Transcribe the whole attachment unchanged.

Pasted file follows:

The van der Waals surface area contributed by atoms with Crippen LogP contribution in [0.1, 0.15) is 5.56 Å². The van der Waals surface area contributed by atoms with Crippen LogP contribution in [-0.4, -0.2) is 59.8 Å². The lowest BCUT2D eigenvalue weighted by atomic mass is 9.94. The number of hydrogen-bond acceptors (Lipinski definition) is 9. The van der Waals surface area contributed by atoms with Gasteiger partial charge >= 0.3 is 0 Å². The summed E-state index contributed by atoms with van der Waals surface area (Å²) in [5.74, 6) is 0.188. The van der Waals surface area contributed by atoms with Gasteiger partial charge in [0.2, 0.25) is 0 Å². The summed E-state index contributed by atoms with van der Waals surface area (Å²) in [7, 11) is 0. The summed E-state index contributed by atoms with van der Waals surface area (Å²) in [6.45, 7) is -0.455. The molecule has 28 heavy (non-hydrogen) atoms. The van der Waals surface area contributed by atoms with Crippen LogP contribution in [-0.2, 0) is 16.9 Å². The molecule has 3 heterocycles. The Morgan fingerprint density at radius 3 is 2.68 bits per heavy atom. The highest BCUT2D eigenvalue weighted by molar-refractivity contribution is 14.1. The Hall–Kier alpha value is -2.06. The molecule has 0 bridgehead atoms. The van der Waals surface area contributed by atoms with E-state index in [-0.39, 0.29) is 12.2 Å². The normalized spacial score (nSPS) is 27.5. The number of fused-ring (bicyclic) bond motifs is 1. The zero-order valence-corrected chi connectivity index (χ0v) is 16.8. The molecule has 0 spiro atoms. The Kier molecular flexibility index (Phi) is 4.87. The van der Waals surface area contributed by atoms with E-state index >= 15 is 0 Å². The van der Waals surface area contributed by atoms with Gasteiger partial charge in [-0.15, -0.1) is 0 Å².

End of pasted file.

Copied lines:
The van der Waals surface area contributed by atoms with Crippen LogP contribution in [0.1, 0.15) is 5.56 Å². The van der Waals surface area contributed by atoms with Crippen LogP contribution in [-0.4, -0.2) is 59.8 Å². The lowest BCUT2D eigenvalue weighted by atomic mass is 9.94. The number of hydrogen-bond acceptors (Lipinski definition) is 9. The van der Waals surface area contributed by atoms with Gasteiger partial charge >= 0.3 is 0 Å². The summed E-state index contributed by atoms with van der Waals surface area (Å²) in [5.74, 6) is 0.188. The van der Waals surface area contributed by atoms with Gasteiger partial charge in [0.2, 0.25) is 0 Å². The summed E-state index contributed by atoms with van der Waals surface area (Å²) in [7, 11) is 0. The summed E-state index contributed by atoms with van der Waals surface area (Å²) in [6.45, 7) is -0.455. The molecule has 28 heavy (non-hydrogen) atoms. The van der Waals surface area contributed by atoms with Crippen LogP contribution in [-0.2, 0) is 16.9 Å². The molecule has 3 heterocycles. The Morgan fingerprint density at radius 3 is 2.68 bits per heavy atom. The highest BCUT2D eigenvalue weighted by molar-refractivity contribution is 14.1. The Hall–Kier alpha value is -2.06. The molecule has 0 bridgehead atoms. The van der Waals surface area contributed by atoms with E-state index in [-0.39, 0.29) is 12.2 Å². The normalized spacial score (nSPS) is 27.5. The number of fused-ring (bicyclic) bond motifs is 1. The zero-order valence-corrected chi connectivity index (χ0v) is 16.8. The molecule has 0 spiro atoms. The Kier molecular flexibility index (Phi) is 4.87. The van der Waals surface area contributed by atoms with E-state index >= 15 is 0 Å². The van der Waals surface area contributed by atoms with Gasteiger partial charge in [-0.15, -0.1) is 0 Å².